Ecuador’s government is continuing to support the development of the country’s mining industry, which for historical reasons is at an immature stage relative to other neighbouring countries such as Chile and Peru, with the full support of President Lenin Moreno. One of the major recent initiatives includes overhauling the mining tax regime and removing a prohibitive windfall tax on foreign investment. The windfall tax levied a rate of 70% based upon the difference between the sale price of the metal extracted from the ground and the base price established in the Mining Exploitation Contracts and applied only to large mines in full-scale production. Henry Troya, Vice-Minister of Energy and Non-Renewable Resources, Government of Ecuador, has said “The windfall tax for extraordinary earnings was our Achilles Heel since it was established by the Correa administration in 2009. We have seen that, when applied in other countries like Mongolia, it affected the mining GDP very seriously. Our windfall tax actually takes 70% of the extraordinary earnings when comparing the base price of the last 10 years and the commodity price during a high cycle. We introduced several modifications to this tax, yet we saw that the investment community could not understand why this was applied. So, president Moreno finally decided to eliminate it. This move has been very well received by the industry.” Another major initiative was announced by the Ecuadorian government to allow for “scout (reconnaissance) drilling” within exploration concessions. This was announced in July by a representative of the Ecuadorian Ministry of Oil, Mining and Energy (MERNNR) during a presentation at the ‘Investing in LATAM Mining Summit’ held in Santiago, Chile. As part of this initiative, mining concession holders could drill during the 4-year initial exploration phase through a simplified permitting process. Previously, drilling was only permitted during the advanced exploration phase. This is positive news for the Ecuadorian mining industry as it is likely to significantly increase the identification of mineral deposits within the initial exploration phase as well as increasing employment, bring more dollars into the Ecuadorean economy and mining investments in the first four years of mineral exploration. These two major revisions show that Ecuador is committed to developing its mining sector by providing attractive and fair investment conditions which will support the development of responsible mining. SolGold is highly encouraged by the abolishment of the windfall tax, and the continued progress the Ecuadorean Mining Ministry is making towards better policies. SolGold strongly believes that Ecuador is one of the best jurisdictions for both exploration and development.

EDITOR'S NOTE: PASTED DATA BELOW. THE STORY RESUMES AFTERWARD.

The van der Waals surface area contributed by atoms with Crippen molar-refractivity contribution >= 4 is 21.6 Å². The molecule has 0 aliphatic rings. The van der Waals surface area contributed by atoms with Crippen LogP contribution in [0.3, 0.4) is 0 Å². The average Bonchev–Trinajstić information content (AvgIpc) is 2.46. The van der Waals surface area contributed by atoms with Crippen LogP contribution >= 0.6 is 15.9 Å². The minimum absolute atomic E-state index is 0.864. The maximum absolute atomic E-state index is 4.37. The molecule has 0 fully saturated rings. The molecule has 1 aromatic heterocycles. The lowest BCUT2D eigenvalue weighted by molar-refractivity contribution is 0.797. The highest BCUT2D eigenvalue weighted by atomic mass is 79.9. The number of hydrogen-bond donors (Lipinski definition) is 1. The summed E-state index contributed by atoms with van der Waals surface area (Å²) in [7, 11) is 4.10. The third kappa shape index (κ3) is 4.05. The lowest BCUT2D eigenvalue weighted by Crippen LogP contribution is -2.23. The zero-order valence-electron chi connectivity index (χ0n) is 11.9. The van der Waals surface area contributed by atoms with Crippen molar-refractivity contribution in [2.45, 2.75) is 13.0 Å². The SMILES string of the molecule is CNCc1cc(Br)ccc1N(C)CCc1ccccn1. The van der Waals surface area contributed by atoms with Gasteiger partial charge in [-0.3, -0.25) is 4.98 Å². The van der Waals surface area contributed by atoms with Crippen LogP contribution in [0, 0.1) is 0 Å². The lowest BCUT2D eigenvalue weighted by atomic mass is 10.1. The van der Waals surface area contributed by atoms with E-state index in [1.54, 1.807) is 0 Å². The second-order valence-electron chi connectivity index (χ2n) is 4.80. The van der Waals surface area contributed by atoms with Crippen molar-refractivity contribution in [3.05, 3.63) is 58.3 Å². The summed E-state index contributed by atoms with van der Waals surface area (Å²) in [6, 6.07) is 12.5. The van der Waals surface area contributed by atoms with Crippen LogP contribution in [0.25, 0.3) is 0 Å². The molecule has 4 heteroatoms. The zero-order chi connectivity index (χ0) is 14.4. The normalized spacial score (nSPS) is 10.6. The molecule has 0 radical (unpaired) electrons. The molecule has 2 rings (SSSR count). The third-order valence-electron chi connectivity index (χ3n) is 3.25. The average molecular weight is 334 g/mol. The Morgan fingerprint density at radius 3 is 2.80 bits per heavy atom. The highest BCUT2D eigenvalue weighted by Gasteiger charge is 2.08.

Shareholding 5,189,121 (0.36%)
Brian Moller is a corporate partner in the Brisbane-based law firm Hopgood Ganim Lawyers, the Australian solicitors to the Company. He was admitted as a solicitor in 1981 and has been a partner at Hopgood Ganim since 1983. He practices almost exclusively in the corporate area with an emphasis on capital raising, mergers and acquisitions. Brian Moller holds an LLB Hons from the University of Queensland, a solicitor of the Supreme Court of Queensland and Solicitor and Barrister of the Supreme Court of Western Australia and is a member of the Australian Mining and Petroleum Law Association. Brian Moller acts for many publicly-listed resource and industrial companies and brings a wealth of experience and expertise to the board, particularly in the corporate regulatory and governance areas. He is a non-executive director of ASX listed DGR Global Ltd, Dark Horse Resources Limited, Aguia Resources Ltd and Platina Resources Ltd and Chairman of ASX listed AusTin Mining Limited. Mr Moller is a member of the Company’s Remuneration Committee and is the Chair of the Audit Committee and the Health, Safety, Environment and Community Committee.